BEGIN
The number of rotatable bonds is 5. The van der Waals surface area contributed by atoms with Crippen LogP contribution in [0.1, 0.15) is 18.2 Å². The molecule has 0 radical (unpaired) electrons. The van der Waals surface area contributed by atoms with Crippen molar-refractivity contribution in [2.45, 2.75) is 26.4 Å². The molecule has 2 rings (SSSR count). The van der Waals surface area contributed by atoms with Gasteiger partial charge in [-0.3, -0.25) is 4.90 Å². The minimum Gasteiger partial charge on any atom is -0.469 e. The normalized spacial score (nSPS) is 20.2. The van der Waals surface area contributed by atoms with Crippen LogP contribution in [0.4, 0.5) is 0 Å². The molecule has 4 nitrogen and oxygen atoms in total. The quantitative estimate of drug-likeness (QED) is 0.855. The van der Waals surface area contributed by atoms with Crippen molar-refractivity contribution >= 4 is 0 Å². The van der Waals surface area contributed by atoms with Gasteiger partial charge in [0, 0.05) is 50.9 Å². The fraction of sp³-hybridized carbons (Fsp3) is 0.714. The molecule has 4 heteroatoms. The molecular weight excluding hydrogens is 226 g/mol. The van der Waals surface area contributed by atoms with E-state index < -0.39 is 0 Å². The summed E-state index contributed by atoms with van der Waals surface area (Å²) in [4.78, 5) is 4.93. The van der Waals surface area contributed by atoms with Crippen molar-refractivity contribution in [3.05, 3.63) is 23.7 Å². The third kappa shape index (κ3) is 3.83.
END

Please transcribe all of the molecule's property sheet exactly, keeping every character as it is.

The number of rotatable bonds is 5. The van der Waals surface area contributed by atoms with Crippen LogP contribution in [0.1, 0.15) is 18.2 Å². The molecule has 0 radical (unpaired) electrons. The van der Waals surface area contributed by atoms with Crippen molar-refractivity contribution in [2.45, 2.75) is 26.4 Å². The molecule has 2 rings (SSSR count). The van der Waals surface area contributed by atoms with Gasteiger partial charge in [-0.3, -0.25) is 4.90 Å². The minimum Gasteiger partial charge on any atom is -0.469 e. The normalized spacial score (nSPS) is 20.2. The van der Waals surface area contributed by atoms with Crippen LogP contribution in [0.4, 0.5) is 0 Å². The molecule has 4 nitrogen and oxygen atoms in total. The quantitative estimate of drug-likeness (QED) is 0.855. The van der Waals surface area contributed by atoms with Crippen molar-refractivity contribution >= 4 is 0 Å². The van der Waals surface area contributed by atoms with Gasteiger partial charge in [0, 0.05) is 50.9 Å². The fraction of sp³-hybridized carbons (Fsp3) is 0.714. The molecule has 4 heteroatoms. The molecular weight excluding hydrogens is 226 g/mol. The van der Waals surface area contributed by atoms with E-state index < -0.39 is 0 Å². The summed E-state index contributed by atoms with van der Waals surface area (Å²) in [4.78, 5) is 4.93. The van der Waals surface area contributed by atoms with Crippen molar-refractivity contribution in [3.05, 3.63) is 23.7 Å². The third kappa shape index (κ3) is 3.83.